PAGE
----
Loading... Please wait...
  • Bloomsdays
  • Sign in or Create an account

I'm still skeptical: what are PEGs used for?

Posted on

The reason we chose PEGs to complement PG, is that PEGs have amazing properties: they are non-toxic, inert (non-reactive with other chemicals), odorless, colorless, soluble in many organic solvents, nonirritating and do not evaporate easily.

These characteristics of PEGs make them excellent materials for use in the pharmaceutical industry. PEGs are used as lubricants and are employed in a variety of pharmaceutical products as solvents, dispensing agents, ointments, delivery liquids for medications, fillers for tablets, as suppository bases, in ophthalmic solutions and as a treatment for constipation. PEGs are also used in veterinary products.

For instance, this medical study details the use of PEG400 as the top choice of pediatric laxative for chronic constipation, and PEG300 is used in decongestant eyedrops.

In the process of our research in creating the EJmix, we referenced the medical text "Natural and Synthetic Biomedical Polymers" (Kumbar, Laurencin, Deng) that further lists the use of PEGs as burn ointment, hepatitis treatment, and as a potent agent in nerve repair. It is also the most effective known agent for the suppression of chemical carcinogens (cancer) in rats (although it has not been tested on humans):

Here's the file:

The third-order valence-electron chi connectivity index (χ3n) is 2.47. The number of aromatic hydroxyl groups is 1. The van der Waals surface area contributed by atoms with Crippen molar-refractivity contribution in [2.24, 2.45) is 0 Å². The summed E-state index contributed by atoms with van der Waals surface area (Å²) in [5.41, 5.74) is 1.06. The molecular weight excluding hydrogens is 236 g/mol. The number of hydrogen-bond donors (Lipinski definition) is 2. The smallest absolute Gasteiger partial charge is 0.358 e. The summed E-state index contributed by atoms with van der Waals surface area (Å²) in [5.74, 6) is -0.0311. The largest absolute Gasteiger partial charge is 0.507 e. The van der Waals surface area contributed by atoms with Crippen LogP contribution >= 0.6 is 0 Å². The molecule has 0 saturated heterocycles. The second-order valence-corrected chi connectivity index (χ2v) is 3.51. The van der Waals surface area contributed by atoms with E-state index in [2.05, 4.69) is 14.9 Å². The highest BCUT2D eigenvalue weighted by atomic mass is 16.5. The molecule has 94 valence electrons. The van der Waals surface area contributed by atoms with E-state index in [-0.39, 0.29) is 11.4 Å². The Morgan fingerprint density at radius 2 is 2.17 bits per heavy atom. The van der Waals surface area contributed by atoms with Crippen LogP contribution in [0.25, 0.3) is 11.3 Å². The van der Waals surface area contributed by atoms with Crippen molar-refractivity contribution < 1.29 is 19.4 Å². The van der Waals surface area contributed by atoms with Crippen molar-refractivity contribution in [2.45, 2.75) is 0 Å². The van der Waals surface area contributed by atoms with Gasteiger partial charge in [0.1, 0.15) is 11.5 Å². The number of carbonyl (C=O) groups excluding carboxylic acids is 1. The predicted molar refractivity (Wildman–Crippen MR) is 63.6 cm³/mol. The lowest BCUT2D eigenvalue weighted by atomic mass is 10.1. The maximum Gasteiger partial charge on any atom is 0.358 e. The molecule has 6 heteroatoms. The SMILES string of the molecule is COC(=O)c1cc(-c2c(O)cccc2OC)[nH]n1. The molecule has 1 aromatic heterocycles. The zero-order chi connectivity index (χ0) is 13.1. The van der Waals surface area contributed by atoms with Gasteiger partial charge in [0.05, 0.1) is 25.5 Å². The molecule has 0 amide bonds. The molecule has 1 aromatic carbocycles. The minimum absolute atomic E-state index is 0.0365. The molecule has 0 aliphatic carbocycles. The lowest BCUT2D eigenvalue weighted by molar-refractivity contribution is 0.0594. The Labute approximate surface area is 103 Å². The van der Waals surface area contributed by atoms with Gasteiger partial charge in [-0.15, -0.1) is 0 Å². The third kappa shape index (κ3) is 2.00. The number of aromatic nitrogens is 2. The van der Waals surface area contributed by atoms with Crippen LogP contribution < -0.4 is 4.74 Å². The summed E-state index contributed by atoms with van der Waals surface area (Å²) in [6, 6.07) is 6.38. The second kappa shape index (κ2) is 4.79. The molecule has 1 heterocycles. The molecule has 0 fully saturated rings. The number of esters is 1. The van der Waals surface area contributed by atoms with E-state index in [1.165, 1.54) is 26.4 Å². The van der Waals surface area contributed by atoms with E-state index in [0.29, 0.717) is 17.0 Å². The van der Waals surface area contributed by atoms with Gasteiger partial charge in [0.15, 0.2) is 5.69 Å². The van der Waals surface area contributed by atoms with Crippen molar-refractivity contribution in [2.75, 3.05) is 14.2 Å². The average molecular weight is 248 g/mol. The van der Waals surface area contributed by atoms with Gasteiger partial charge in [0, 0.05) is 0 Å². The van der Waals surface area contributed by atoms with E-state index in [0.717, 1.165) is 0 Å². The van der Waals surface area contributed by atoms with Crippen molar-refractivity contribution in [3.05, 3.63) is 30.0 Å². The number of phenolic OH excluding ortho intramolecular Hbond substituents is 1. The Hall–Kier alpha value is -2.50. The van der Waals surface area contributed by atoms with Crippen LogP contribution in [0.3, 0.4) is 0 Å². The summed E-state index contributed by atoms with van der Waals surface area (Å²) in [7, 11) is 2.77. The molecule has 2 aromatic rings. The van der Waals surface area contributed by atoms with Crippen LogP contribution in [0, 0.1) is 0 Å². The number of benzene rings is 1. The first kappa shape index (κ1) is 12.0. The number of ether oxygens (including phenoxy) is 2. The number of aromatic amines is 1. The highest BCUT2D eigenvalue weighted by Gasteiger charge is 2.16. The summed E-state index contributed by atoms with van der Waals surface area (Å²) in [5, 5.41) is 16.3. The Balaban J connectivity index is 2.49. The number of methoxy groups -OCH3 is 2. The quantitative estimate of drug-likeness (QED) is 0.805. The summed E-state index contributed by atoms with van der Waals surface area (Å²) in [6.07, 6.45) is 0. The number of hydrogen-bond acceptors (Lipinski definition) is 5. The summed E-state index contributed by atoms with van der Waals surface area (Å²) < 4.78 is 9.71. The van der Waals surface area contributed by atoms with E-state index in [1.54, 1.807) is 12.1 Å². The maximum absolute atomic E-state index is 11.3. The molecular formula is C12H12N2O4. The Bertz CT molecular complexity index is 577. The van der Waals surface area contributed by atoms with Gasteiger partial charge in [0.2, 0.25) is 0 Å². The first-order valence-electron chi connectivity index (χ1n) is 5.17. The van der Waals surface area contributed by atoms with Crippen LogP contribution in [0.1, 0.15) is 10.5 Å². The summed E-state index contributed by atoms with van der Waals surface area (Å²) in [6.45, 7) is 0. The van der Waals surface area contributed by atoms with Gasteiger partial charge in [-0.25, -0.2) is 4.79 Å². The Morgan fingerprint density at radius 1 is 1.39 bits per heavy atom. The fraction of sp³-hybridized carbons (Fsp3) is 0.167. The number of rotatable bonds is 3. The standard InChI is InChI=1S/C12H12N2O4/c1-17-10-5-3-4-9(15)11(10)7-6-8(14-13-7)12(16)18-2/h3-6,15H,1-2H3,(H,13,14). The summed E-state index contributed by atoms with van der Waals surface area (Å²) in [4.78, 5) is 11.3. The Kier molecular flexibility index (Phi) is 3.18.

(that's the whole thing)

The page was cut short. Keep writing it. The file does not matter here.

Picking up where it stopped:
When attached to various protein medications, polyethylene glycol allows a slowed clearance of the carried protein from the blood. This makes for a longer-acting medicinal effect and reduces toxicity, and allows longer dosing intervals. Examples include PEG-interferon alpha, which is used to treat hepatitis C, and PEGfilgrastim (Neulasta), which is used to treat neutropenia. It has been shown that polyethylene glycol can improve healing of spinal injuries in dogs. One of the earlier findings, that polyethylene glycol can aid in nerve repair, came from the University of Texas (Krause and Bittner). Polyethylene glycol is also commonly used to fuse B-cells with myeloma cells in monoclonal antibody production.

And if you don't think you're exposed to PEGs everyday, look again: if you take good care of your teeth, you probably are as PEGs are used in toothpastes, breath fresheners and mouthwashes, including anti-plaque and antiseptic mouth rinses. PEGs are used to keep all ingredients in solution and to increase the shelf-life and stability of the products.

So to summarize why PEGs?

Because they are non-toxic, have an extensive history of medical use, and do an excellent job of keeping all sorts of ingredients together in a stable solution.

comments powered by Disqus